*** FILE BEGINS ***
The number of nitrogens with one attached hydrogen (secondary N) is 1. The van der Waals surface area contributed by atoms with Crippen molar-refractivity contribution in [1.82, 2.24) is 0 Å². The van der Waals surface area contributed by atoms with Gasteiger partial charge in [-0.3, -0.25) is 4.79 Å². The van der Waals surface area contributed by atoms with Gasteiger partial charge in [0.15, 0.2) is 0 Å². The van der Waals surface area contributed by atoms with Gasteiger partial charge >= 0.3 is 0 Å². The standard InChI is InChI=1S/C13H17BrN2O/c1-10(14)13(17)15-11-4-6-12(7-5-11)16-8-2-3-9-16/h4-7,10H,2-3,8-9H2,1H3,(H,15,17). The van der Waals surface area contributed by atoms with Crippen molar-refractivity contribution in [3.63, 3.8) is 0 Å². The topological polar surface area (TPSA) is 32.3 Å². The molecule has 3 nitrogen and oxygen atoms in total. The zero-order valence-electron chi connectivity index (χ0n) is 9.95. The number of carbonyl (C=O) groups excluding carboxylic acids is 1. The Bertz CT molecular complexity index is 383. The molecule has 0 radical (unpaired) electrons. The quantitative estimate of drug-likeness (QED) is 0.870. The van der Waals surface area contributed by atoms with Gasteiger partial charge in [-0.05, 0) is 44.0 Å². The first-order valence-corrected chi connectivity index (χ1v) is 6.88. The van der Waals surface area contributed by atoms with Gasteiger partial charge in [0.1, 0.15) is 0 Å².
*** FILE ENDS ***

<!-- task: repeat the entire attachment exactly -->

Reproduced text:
The number of nitrogens with one attached hydrogen (secondary N) is 1. The van der Waals surface area contributed by atoms with Crippen molar-refractivity contribution in [1.82, 2.24) is 0 Å². The van der Waals surface area contributed by atoms with Gasteiger partial charge in [-0.3, -0.25) is 4.79 Å². The van der Waals surface area contributed by atoms with Gasteiger partial charge in [0.15, 0.2) is 0 Å². The van der Waals surface area contributed by atoms with Gasteiger partial charge >= 0.3 is 0 Å². The standard InChI is InChI=1S/C13H17BrN2O/c1-10(14)13(17)15-11-4-6-12(7-5-11)16-8-2-3-9-16/h4-7,10H,2-3,8-9H2,1H3,(H,15,17). The van der Waals surface area contributed by atoms with Crippen molar-refractivity contribution in [3.63, 3.8) is 0 Å². The topological polar surface area (TPSA) is 32.3 Å². The molecule has 3 nitrogen and oxygen atoms in total. The zero-order valence-electron chi connectivity index (χ0n) is 9.95. The number of carbonyl (C=O) groups excluding carboxylic acids is 1. The Bertz CT molecular complexity index is 383. The molecule has 0 radical (unpaired) electrons. The quantitative estimate of drug-likeness (QED) is 0.870. The van der Waals surface area contributed by atoms with Gasteiger partial charge in [-0.05, 0) is 44.0 Å². The first-order valence-corrected chi connectivity index (χ1v) is 6.88. The van der Waals surface area contributed by atoms with Gasteiger partial charge in [0.1, 0.15) is 0 Å².